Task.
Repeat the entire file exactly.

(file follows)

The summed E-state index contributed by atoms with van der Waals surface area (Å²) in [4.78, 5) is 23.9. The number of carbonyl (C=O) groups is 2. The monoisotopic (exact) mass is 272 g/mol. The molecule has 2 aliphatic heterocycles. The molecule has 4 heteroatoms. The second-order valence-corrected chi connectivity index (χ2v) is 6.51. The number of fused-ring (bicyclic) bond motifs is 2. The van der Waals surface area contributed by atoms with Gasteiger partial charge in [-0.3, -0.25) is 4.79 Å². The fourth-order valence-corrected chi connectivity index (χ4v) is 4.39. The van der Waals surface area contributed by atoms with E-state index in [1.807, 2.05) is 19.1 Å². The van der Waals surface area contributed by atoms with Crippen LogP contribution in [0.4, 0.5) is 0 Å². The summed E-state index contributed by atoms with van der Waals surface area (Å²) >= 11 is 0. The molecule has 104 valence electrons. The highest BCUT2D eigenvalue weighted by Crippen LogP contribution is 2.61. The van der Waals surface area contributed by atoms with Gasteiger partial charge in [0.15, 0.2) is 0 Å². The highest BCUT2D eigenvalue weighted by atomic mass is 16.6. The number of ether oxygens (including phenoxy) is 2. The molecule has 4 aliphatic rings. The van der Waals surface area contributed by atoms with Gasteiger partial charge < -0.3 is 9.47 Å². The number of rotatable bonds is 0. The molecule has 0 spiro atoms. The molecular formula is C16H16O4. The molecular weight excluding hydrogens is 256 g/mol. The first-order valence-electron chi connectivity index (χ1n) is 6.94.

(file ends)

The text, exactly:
The summed E-state index contributed by atoms with van der Waals surface area (Å²) in [4.78, 5) is 23.9. The number of carbonyl (C=O) groups is 2. The monoisotopic (exact) mass is 272 g/mol. The molecule has 2 aliphatic heterocycles. The molecule has 4 heteroatoms. The second-order valence-corrected chi connectivity index (χ2v) is 6.51. The number of fused-ring (bicyclic) bond motifs is 2. The van der Waals surface area contributed by atoms with Gasteiger partial charge in [-0.3, -0.25) is 4.79 Å². The fourth-order valence-corrected chi connectivity index (χ4v) is 4.39. The van der Waals surface area contributed by atoms with E-state index in [1.807, 2.05) is 19.1 Å². The van der Waals surface area contributed by atoms with Crippen LogP contribution in [0.4, 0.5) is 0 Å². The summed E-state index contributed by atoms with van der Waals surface area (Å²) >= 11 is 0. The molecule has 104 valence electrons. The highest BCUT2D eigenvalue weighted by Crippen LogP contribution is 2.61. The van der Waals surface area contributed by atoms with Gasteiger partial charge in [0.15, 0.2) is 0 Å². The highest BCUT2D eigenvalue weighted by atomic mass is 16.6. The number of ether oxygens (including phenoxy) is 2. The molecule has 4 aliphatic rings. The van der Waals surface area contributed by atoms with Gasteiger partial charge < -0.3 is 9.47 Å². The number of rotatable bonds is 0. The molecule has 0 spiro atoms. The molecular formula is C16H16O4. The molecular weight excluding hydrogens is 256 g/mol. The first-order valence-electron chi connectivity index (χ1n) is 6.94.